Tag Archives: reflux

Is there a link between infant PS and later abdominal trouble?

Most General Practitioners (GPs) will reject any link out of hand.  Some GPs have even been known to ask their patient (or client) what “PS” (pyloric stenosis) is.

We can be sure that every medical textbook and training includes at least a page or part of a lecture on PS, which is the most common reason for non-elective surgery on infants in their first months and years.  But who can blame a medical student for not remembering everything they are told and read over six or more packed years?

However, the almost universal denial of a link between PS and later abdominal trouble is more than a nuisance.  It may be “textbook” but it misleads and misinforms the parents of a PS baby and most will continue with this false assurance until they discover the truth – usually only after much frustration.  As for PS survivors, they are the immediate and personal subjects of the widespread ignorance and misinformation about the possible long-term gastric and other problems that can come with PS and/or its surgery.

113This kind of trouble does not seem to afflict the majority of PS survivors, and may only affect a small minority.  But considering PS affects between 2 and 5 in every 1,000 babies, that is still a lot of people!  I have on file hundreds of stories just from those who have told something of their story on Facebook’s several PS Group pages – and elsewhere!  There are several other social forum sites carrying the stories of worried or unhappy PSers.

The pattern is typically like this:

  • The “survivors” endure some years of increasingly nagging (though not mortal) discomfort, pain and frustration with real but unidentified gastric and/or other abdominal symptoms (tightness, pain, bloating, irritable bowels, dietary misbehaviour, vomiting, etc.
  • Their doctors seem loathe to acknowledge these symptoms, giving their patients medication or dietary advice.
  • There is outright rejection of PS possibly having long-term consequences – the high acidity of PS, damage to the gastric passage and even the lungs (from ingested vomit), post-surgical adhesions, and trauma after old-style infant surgery and hospitalization are just some of the hazards which should be considered.  All of these possible conditions have been documented and reported in medical literature.
  • It seems that often the “survivor” discovers the link between their malady and their PS past only when they stumble onto an online forum where they find they are not alone.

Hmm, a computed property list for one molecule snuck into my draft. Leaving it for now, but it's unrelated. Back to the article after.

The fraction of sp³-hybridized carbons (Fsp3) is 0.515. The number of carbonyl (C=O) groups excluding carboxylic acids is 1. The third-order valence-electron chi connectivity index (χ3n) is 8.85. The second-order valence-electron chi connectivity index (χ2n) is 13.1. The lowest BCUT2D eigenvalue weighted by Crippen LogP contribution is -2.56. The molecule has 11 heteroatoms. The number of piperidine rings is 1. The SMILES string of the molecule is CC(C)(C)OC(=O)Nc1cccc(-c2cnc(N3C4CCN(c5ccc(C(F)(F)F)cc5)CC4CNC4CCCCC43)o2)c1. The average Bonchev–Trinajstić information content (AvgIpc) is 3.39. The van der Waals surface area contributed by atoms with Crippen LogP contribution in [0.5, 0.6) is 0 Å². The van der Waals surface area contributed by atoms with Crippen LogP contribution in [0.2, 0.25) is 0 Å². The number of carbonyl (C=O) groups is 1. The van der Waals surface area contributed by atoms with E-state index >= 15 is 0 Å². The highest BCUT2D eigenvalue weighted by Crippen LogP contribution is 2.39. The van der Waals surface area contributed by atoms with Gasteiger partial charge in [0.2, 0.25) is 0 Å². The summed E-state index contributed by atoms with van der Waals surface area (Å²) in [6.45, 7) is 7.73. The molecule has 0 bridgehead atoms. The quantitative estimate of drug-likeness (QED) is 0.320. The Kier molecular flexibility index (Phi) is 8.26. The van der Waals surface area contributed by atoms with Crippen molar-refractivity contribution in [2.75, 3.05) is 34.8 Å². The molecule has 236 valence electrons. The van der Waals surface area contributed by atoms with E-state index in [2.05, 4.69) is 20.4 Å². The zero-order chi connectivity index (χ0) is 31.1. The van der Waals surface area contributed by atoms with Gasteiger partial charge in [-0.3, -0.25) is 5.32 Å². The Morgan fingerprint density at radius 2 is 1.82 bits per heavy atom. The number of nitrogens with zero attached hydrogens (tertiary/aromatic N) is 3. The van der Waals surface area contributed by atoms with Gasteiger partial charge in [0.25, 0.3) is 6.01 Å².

Sadly, because PS-related problems are low on the medical world’s radar for several reasons, there is virtually no interest in researching them.  Hence the medical juggernaut rolls on in rejection and ignorance.  However, there have been a few small studies and (from what I have found) just one very large study that have confirmed that infant PS is not always free of long-term consequences.

If the reader is interested to trawl through enough pages of stories on this blog and on the screens of the largest three of Facebook’s PS Groups, they will also find reports that several GI specialists have (usually after many, many consultations) admitted to a connection, agreed on tests, and arrived at better advice treatment.

In 2014 a pediatric surgeon friend and I published a small book, in which he explained what many still regard as the elusive cause of PS and I outlined my personal experience of this condition.

Pain01Lay reading of medical journals and even a basic understanding of how our gut and PS work tell us there certainly can be a link.  More specifically, the high acid that causes PS continues with the patient, raising the risk of related issues including reflux, irritable bowels, esophageal damage, and gastric ulcers and cancer.  Reduced gastric emptying could well be caused by damage to the vagus nerve or adhesions from the operation constricting the working of the stomach and gall bladder, whilst the throat / voice problems are likely caused by erosion / scarring of the esophagus caused by reflux, high acid, or lack of care with the breathing tube during surgery.

Of course anyone with any such symptoms would need a proper diagnosis but it’s not hard for even lay people to understand the links.  With countless numbers from my Facebook networks, I plead with the medical profession, parents, patients and the family and friends of PS survivors to recognise and help spread the awareness of this quite common condition and its possible ramifications.

And if what you the reader has learnt here “rings a bell” … I sincerely hope that you have been greatly encouraged to pursue your problem and get it sorted out.

Pyloric stenosis and reflux (GERD)

Parents of a pyloric stenosis (“PS”) baby often face one or both of two questions –

1                    Does this sick baby have PS or reflux ?

2                    My baby’s had surgery for PS but is still sicking up – is this still PS or is it reflux ?

This blogsite’s main post on telling the difference between PS and reflux (or GERD or GORD) was written 30 months ago and is one of the most often visited.  That’s two good reasons to look at the main facts again.